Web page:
Laura Sizemore, a junior from Sheboygan, Wisconsin studying elementary education, and science, has a passion for her chosen field: “I am sold out on teaching,” she says, “and can't wait to work in a school, but I am also very interested in working in a church, partnering with church ministries, and serving youth in missions. I guess I just have to wait to see where God takes these passions He's instilled in me, but the Jubilee Fellows program seemed like a great way to learn more about working in a church.”

A self-proclaimed “preacher’s kid,” Sizemore likes the adventure that comes from living a life of faith: “Such a huge part of following God is knowing that you don't know where He will lead you and what He will teach you,” she says. “I just want to learn God. I want to learn what He wants from me and how He wants me to be me better. And of course I'm excited to learn how to use my gifts and develop, mature, and grow through the challenge this internship creates. The learning is what I'm most excited about!”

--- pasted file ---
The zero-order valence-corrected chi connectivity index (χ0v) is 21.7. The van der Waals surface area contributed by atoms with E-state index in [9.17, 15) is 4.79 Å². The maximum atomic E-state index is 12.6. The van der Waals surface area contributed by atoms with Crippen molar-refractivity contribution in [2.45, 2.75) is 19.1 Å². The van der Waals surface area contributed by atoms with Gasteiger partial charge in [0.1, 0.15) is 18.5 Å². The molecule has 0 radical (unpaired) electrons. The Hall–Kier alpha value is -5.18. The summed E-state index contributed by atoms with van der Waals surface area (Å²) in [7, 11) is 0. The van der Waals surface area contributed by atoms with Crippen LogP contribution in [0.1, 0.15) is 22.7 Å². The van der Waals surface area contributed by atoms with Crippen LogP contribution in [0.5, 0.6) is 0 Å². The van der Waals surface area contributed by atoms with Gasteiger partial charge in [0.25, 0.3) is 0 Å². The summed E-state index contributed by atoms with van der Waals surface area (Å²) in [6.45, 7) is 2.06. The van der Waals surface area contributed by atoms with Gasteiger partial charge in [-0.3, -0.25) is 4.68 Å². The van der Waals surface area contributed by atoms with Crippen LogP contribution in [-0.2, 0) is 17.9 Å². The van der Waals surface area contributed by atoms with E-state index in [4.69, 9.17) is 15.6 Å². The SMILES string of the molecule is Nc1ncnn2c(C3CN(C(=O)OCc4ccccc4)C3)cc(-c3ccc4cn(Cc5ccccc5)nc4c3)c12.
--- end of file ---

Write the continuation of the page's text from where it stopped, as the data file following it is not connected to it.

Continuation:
David Song, a junior from Aliso Viejo, California studying religion and communications, hopes that the Jubilee Fellows Program will confirm his call to youth ministry: “Growing up around my grandfather and my father, both senior pastors, influenced me significantly of my wanting to be in ministry. From an early age, I dealt with the responsibilities of leading the people around me at a young Christian Reformed church that my father had planted, and I fell in love with ministry. I was taught and challenged to lead praise and bible studies from early high school years and experienced growing zeal for God and for the church’s faith and growth.”